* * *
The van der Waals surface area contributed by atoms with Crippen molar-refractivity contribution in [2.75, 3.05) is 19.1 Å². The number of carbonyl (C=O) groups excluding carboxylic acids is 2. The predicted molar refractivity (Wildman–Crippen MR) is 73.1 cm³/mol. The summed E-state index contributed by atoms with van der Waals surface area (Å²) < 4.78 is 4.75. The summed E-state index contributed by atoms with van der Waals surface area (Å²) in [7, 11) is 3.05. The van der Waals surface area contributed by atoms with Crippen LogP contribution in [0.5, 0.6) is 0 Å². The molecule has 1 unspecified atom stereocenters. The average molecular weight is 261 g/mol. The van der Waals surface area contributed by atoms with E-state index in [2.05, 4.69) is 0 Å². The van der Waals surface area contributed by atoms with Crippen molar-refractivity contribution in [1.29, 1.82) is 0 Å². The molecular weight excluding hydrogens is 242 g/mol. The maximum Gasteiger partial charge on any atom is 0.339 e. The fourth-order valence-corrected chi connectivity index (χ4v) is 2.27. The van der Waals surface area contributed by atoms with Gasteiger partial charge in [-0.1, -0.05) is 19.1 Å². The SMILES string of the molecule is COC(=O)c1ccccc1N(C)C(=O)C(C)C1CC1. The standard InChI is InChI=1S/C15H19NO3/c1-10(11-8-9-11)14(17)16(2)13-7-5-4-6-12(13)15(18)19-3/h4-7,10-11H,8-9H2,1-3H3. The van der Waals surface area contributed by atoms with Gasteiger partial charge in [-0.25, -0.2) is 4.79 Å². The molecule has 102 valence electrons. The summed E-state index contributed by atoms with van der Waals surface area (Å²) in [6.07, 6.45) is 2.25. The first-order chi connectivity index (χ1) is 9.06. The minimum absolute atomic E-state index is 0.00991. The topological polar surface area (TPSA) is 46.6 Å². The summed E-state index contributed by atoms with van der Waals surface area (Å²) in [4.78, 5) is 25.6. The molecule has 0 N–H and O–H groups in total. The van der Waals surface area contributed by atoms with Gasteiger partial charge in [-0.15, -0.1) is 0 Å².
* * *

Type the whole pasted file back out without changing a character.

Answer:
The van der Waals surface area contributed by atoms with Crippen molar-refractivity contribution in [2.75, 3.05) is 19.1 Å². The number of carbonyl (C=O) groups excluding carboxylic acids is 2. The predicted molar refractivity (Wildman–Crippen MR) is 73.1 cm³/mol. The summed E-state index contributed by atoms with van der Waals surface area (Å²) < 4.78 is 4.75. The summed E-state index contributed by atoms with van der Waals surface area (Å²) in [7, 11) is 3.05. The van der Waals surface area contributed by atoms with Crippen LogP contribution in [0.5, 0.6) is 0 Å². The molecule has 1 unspecified atom stereocenters. The average molecular weight is 261 g/mol. The van der Waals surface area contributed by atoms with E-state index in [2.05, 4.69) is 0 Å². The van der Waals surface area contributed by atoms with Crippen molar-refractivity contribution in [1.29, 1.82) is 0 Å². The molecular weight excluding hydrogens is 242 g/mol. The maximum Gasteiger partial charge on any atom is 0.339 e. The fourth-order valence-corrected chi connectivity index (χ4v) is 2.27. The van der Waals surface area contributed by atoms with Gasteiger partial charge in [-0.1, -0.05) is 19.1 Å². The SMILES string of the molecule is COC(=O)c1ccccc1N(C)C(=O)C(C)C1CC1. The standard InChI is InChI=1S/C15H19NO3/c1-10(11-8-9-11)14(17)16(2)13-7-5-4-6-12(13)15(18)19-3/h4-7,10-11H,8-9H2,1-3H3. The van der Waals surface area contributed by atoms with Gasteiger partial charge in [-0.25, -0.2) is 4.79 Å². The molecule has 102 valence electrons. The summed E-state index contributed by atoms with van der Waals surface area (Å²) in [6.07, 6.45) is 2.25. The first-order chi connectivity index (χ1) is 9.06. The minimum absolute atomic E-state index is 0.00991. The topological polar surface area (TPSA) is 46.6 Å². The summed E-state index contributed by atoms with van der Waals surface area (Å²) in [4.78, 5) is 25.6. The molecule has 0 N–H and O–H groups in total. The van der Waals surface area contributed by atoms with Gasteiger partial charge in [-0.15, -0.1) is 0 Å².